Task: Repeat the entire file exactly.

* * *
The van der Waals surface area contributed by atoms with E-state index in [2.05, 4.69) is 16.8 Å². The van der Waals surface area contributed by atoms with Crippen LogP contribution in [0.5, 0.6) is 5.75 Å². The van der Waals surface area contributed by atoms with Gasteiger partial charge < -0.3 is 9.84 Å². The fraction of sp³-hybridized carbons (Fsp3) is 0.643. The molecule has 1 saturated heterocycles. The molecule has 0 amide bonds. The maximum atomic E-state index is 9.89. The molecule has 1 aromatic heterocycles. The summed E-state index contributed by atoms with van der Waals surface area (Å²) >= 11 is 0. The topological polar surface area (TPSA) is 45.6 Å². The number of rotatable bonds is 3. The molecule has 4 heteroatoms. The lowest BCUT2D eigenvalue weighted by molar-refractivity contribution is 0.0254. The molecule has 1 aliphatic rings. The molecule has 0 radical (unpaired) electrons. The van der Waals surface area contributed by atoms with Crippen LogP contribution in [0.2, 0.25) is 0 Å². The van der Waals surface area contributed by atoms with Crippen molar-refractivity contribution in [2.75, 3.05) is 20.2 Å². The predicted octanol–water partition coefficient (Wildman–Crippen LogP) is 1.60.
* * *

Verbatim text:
The van der Waals surface area contributed by atoms with E-state index in [2.05, 4.69) is 16.8 Å². The van der Waals surface area contributed by atoms with Crippen LogP contribution in [0.5, 0.6) is 5.75 Å². The van der Waals surface area contributed by atoms with Gasteiger partial charge < -0.3 is 9.84 Å². The fraction of sp³-hybridized carbons (Fsp3) is 0.643. The molecule has 1 saturated heterocycles. The molecule has 0 amide bonds. The maximum atomic E-state index is 9.89. The molecule has 1 aromatic heterocycles. The summed E-state index contributed by atoms with van der Waals surface area (Å²) >= 11 is 0. The topological polar surface area (TPSA) is 45.6 Å². The number of rotatable bonds is 3. The molecule has 4 heteroatoms. The lowest BCUT2D eigenvalue weighted by molar-refractivity contribution is 0.0254. The molecule has 1 aliphatic rings. The molecule has 0 radical (unpaired) electrons. The van der Waals surface area contributed by atoms with Crippen LogP contribution in [0.2, 0.25) is 0 Å². The van der Waals surface area contributed by atoms with Crippen molar-refractivity contribution in [2.75, 3.05) is 20.2 Å². The predicted octanol–water partition coefficient (Wildman–Crippen LogP) is 1.60.